Karenna Gore to talk "integrity and the Earth" at SVC on Saturday
BENNINGTON>> The price of plastic bags, bottles and other consumer waste that end up on landfills may seem small. But it does cost something, according to Karenna Gore — our integrity.
It's a symptom of a culture that promotes consumption and disposal.
"Many of us don't know where our food comes from and where our waste even goes," Gore, the oldest daughter of former Vice President Al Gore, said in an interview Thursday. "We consume more and eat more... We live in this disconnected space from where our ancestors did.
Gore, the Director of the Center for Earth Ethics (CEE) at Union Theological Seminar in New York City, will speak at a fundraiser in Southern Vermont College's Everett Mansion at 6 p.m. on Saturday.
Tickets are $35 for adults, $20 for children with all proceeds benefiting SVC's environmental initiatives and the CEE. Dinner by Ramunto's Pizza will be included. Tickets must be purchased in advance and are available at Ramunto's on 519 Main St. and the SVC Web site at www.svc.edu/earth.
Gore's talk, "Integrity and the Earth, Valuing Where We Come From to Protect What We Love," will follow an afternoon of events celebrating All-Species Day at the TD parking lot and Hart lot at 520 Main St. in Bennington.
Gore received an M.A. in Social Ethics from Union Theological Seminary, a J.D. from Columbia Law School and an A.B. from Harvard University. She previously worked as a lawyer and a Director of Community Affairs for the Association to Benefit Children.
Her talk will focus, in part, on a change in how society views the relationship between humanity and the natural world.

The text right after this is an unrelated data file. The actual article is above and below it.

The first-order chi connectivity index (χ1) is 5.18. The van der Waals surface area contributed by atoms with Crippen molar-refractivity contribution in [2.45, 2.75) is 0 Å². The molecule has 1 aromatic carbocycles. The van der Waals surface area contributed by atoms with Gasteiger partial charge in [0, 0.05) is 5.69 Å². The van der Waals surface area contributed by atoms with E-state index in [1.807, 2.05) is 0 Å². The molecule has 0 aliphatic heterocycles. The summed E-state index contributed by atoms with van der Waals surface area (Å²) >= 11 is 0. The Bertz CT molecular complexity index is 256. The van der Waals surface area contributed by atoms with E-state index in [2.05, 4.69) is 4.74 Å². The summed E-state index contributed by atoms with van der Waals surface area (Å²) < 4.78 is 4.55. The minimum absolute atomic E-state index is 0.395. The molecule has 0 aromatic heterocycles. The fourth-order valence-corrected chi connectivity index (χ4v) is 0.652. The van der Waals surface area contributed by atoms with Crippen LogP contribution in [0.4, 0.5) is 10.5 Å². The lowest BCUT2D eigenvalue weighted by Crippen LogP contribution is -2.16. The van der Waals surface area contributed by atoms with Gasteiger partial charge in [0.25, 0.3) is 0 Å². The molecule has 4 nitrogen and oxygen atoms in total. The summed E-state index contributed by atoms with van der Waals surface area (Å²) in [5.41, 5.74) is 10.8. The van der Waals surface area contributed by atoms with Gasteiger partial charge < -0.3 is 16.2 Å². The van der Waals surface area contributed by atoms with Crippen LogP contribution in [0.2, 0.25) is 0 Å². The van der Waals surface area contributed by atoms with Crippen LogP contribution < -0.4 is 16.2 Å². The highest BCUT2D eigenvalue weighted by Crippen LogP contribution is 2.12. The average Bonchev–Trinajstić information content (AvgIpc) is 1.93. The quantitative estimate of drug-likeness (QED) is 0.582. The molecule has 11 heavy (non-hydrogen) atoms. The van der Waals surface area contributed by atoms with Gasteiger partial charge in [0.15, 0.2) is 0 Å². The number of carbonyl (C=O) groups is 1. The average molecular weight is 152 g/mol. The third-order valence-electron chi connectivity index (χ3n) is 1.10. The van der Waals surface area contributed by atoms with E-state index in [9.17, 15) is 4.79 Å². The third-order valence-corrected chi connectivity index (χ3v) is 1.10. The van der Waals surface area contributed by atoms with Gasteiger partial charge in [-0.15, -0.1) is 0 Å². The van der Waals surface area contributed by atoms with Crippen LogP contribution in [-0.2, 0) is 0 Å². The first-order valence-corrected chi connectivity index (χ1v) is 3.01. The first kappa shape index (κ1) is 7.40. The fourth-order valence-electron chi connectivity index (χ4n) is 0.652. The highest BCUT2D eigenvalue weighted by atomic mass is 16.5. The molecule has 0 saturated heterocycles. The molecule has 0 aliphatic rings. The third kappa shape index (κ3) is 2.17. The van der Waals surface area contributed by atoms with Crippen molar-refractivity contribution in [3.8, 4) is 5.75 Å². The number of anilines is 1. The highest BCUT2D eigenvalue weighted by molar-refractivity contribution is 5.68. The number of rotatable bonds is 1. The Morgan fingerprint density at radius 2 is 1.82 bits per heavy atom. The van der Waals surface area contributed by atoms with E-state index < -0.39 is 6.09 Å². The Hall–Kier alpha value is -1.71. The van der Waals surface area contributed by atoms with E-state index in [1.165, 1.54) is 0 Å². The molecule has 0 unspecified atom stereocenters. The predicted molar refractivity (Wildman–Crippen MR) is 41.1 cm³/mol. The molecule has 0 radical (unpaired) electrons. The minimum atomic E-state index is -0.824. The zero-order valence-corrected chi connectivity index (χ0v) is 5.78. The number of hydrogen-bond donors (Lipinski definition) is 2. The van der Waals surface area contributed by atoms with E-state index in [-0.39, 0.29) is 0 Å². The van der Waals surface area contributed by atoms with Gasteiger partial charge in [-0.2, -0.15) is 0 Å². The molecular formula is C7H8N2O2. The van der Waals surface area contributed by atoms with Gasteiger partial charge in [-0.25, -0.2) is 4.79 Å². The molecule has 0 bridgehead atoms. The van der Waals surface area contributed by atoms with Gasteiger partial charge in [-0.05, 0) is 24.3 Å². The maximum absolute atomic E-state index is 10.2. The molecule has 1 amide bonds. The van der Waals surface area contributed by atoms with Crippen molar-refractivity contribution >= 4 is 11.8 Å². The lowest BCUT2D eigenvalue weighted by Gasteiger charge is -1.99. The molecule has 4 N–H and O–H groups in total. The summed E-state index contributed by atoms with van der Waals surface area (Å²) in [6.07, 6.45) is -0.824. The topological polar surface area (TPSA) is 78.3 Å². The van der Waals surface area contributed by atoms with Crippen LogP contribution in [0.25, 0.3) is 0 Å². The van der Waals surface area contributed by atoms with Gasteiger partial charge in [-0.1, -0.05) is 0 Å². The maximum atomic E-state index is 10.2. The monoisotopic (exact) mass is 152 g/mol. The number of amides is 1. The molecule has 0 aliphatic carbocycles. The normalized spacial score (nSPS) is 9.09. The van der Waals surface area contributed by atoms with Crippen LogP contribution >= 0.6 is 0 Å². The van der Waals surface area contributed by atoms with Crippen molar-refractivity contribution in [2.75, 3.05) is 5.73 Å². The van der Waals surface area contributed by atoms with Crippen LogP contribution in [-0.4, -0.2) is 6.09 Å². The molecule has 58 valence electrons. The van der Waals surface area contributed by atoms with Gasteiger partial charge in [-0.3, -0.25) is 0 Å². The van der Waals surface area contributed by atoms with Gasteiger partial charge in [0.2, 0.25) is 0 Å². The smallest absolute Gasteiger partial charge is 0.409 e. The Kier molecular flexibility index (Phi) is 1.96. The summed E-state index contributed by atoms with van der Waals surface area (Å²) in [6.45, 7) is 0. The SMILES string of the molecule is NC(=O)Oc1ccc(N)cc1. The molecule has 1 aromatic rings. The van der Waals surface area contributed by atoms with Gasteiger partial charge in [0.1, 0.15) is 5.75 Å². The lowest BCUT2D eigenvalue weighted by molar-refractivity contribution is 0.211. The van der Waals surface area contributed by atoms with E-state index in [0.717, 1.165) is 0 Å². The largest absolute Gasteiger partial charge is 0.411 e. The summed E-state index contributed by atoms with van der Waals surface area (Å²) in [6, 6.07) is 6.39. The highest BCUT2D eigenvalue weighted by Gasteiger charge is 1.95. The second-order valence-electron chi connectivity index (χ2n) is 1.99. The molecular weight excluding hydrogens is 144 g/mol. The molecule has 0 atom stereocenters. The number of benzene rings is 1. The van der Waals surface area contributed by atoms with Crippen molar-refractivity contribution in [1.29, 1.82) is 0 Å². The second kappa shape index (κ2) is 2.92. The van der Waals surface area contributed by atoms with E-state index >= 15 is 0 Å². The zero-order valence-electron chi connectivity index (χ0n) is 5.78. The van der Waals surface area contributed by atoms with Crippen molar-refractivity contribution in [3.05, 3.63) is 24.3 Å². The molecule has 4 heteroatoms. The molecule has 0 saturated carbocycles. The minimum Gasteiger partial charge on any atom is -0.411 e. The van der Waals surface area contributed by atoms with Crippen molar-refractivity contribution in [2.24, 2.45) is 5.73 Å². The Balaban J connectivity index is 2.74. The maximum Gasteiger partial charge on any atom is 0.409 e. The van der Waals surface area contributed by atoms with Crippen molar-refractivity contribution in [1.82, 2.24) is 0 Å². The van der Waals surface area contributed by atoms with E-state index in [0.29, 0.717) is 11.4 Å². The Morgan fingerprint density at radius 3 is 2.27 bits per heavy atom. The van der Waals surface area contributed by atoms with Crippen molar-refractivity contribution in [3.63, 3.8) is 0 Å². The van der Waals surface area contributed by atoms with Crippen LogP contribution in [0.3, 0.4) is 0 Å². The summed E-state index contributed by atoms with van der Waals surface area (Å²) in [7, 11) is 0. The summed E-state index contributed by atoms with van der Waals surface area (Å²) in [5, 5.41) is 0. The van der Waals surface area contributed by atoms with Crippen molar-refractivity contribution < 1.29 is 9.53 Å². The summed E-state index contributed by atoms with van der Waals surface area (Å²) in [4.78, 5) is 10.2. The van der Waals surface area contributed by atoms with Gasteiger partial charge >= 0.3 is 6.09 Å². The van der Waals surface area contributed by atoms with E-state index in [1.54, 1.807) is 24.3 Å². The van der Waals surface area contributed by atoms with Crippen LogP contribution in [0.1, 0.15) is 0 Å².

"I think we've reached a point where there's a new level of environmental consciousness, and an overwhelming quality to it," she said. "We're just realizing how much our culture is based around the natural world."
The concept of the natural world effecting society was a foreign concept for many, she said. But that's been changed by many people around the country experiencing effects of climate change.
"People on the front lines of pollution have known this a long time," she said. "It's why they are the best leaders in the climate movement, whether they experienced negative effects of pollution or stronger droughts."
The college has an ethical responsibility to promote discussion on issues of environmentalism, SVC President David Evans said. He spoke of the importance of "setting the tone" among students and other campus community members to consider the environmental ethics of their daily decisions.
"I'm hoping it will lay the ground work for future initiative," he said. "There are students interested in environmental issues and I want them to know their institution is paying attention to them."
Contact Edward Damon at 413-770-6979
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